Eat healthy food
Breastfeeding is quite an interesting phenomenon. When you eat real healthy food that you love, your brain picks on it and signals your breasts to produce more milk. But if you eat unhealthy food (or food you don’t enjoy) while breastfeeding, your brain shuts down, consequently reducing your milk supply. And who will suffer? Your baby (and you).
So eat a balanced diet. No chips or pizzas for dinner. Keep your meals healthy for the sake of your baby and you. If you are worried about milk supply, ask your lactation consultant to give you a list of lactogenic foods to eat. Lactogenic foods increase milk supply. Foods like oats, green leafy veggies, fruits, coconut oils are good examples.
Ensure your baby’s whole body is facing you
With a tiny baby, it can be risky to just have his head facing you while breastfeeding. Ensure your baby’s belly button is aligned to yours. Expect this to be hard at first if you have never held a baby in your life. God knows I suffered, considering my son was a first for me. I had a phobia for holding babies and this affected how I’d interact with him during my first few days at the hospital.
Can you imagine a mother not knowing to hold her baby while breastfeeding? It’s no big deal, you will learn.
The baby’s whole body should face you.
Pump breast milk
Pumping breast milk isn’t as daunting as you may think. You have the option of expressing milk with your hands, but using a manual or electric pump is even more effective. At least it was for me.
If you are worried about milk supply, remember, breastfeeding is about demand and supply. The more milk comes out of your breasts, either through feeding or pumping, the more your brain registers there is a demand and triggers more production for supply. So, if your baby isn’t breastfeeding directly, make an effort to pump. Expressing or pumping breast milk will reduce the risk of painful engorged breasts. Engorged breasts can lead to mastitis if you aren’t careful. Pump for your own sake if not the baby’s.
Check out these breast pumping tips for new moms.
Your baby should not sleep through feedings
Ideally you are required to breastfeed every 2-3 hours to increase milk production and prevent painful breast engorgement. But sometimes your baby will sleep through his feeding time.
You will have two options in this scenario.
Either wake the baby up to feed or pump the milk to store in your freezer.
When my baby slept through his feeding time, I used to pump the milk instead of waking him up. It worked well for me.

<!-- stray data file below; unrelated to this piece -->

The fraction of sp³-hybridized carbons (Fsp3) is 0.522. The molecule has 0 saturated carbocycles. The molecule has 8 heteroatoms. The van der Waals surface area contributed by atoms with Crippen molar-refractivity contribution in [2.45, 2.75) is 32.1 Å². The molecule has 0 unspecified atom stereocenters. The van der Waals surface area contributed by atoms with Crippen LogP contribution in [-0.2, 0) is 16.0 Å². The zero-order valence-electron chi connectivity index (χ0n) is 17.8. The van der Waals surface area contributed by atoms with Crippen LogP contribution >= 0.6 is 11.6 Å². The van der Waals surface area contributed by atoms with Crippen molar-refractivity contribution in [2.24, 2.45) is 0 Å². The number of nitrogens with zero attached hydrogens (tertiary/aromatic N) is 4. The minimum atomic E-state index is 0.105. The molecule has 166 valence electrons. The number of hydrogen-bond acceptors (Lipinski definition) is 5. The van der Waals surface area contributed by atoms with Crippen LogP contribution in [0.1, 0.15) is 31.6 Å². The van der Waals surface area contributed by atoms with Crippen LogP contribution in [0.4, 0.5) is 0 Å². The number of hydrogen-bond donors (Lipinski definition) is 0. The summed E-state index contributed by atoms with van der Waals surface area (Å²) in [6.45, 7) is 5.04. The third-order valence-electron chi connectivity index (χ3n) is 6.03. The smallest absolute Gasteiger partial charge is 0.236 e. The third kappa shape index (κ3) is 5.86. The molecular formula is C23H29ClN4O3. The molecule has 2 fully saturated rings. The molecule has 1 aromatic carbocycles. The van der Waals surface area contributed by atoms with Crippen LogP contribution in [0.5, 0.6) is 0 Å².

Let the baby guide you
This means breastfeeding your baby when they want.
And you will know. How?
When your baby starts licking his lips, chewing his tongue or rooting, that’s cue.
Rooting is when a baby turns his head while opening the mouth in an attempt to find a nipple.
When I first saw my baby root, I didn’t know that meant he was hungry, so I raised an alarm with the nurse on duty to check ‘why my baby had a stiff neck’. She was kind to explain to me what rooting means.
I remember when my husband and everyone else was in the room as I tried to nurse my newborn, I would get so anxious that there would be no let down.
It would be so stressful hearing them get frustrated when I was hesitant to breastfeed my baby due to cracked or sore nipples.
They bored the hell out of me tbh, but I still love them.
Don’t be afraid to tell people to leave the room so that you can nurse confidently. Also, if you have any other issues in life weighing you down, try to forget about them as you nurse your baby for those 10-20 minutes.
Avoid pacifiers as a substitute for breastfeeding
Giving a pacifier to your hungry baby means you want to pacify them from their ‘hungry reality’. Which is unfair and can have detrimental consequences to the baby’s development. Here is a baby telling you s/he’s hungry only for you to slum their claims as petty by giving a pacifier. Only use a pacifier if your baby is well-fed and just wants to soothe.
Breastfeeding is really hard but super worth the effort. Do not hesitate to ask for help in the event you feel defeated. Ask a friend to help you cook delicious healthy meals if you are too tired to do so yourself; ask your lactation consultant to give you a visit and assess your breastfeeding process. Look for breastfeeding courses online. You are a mother now and everyone wants to help you raise that bundle of joy you got.
You are doing well, mama, even if you feel lost.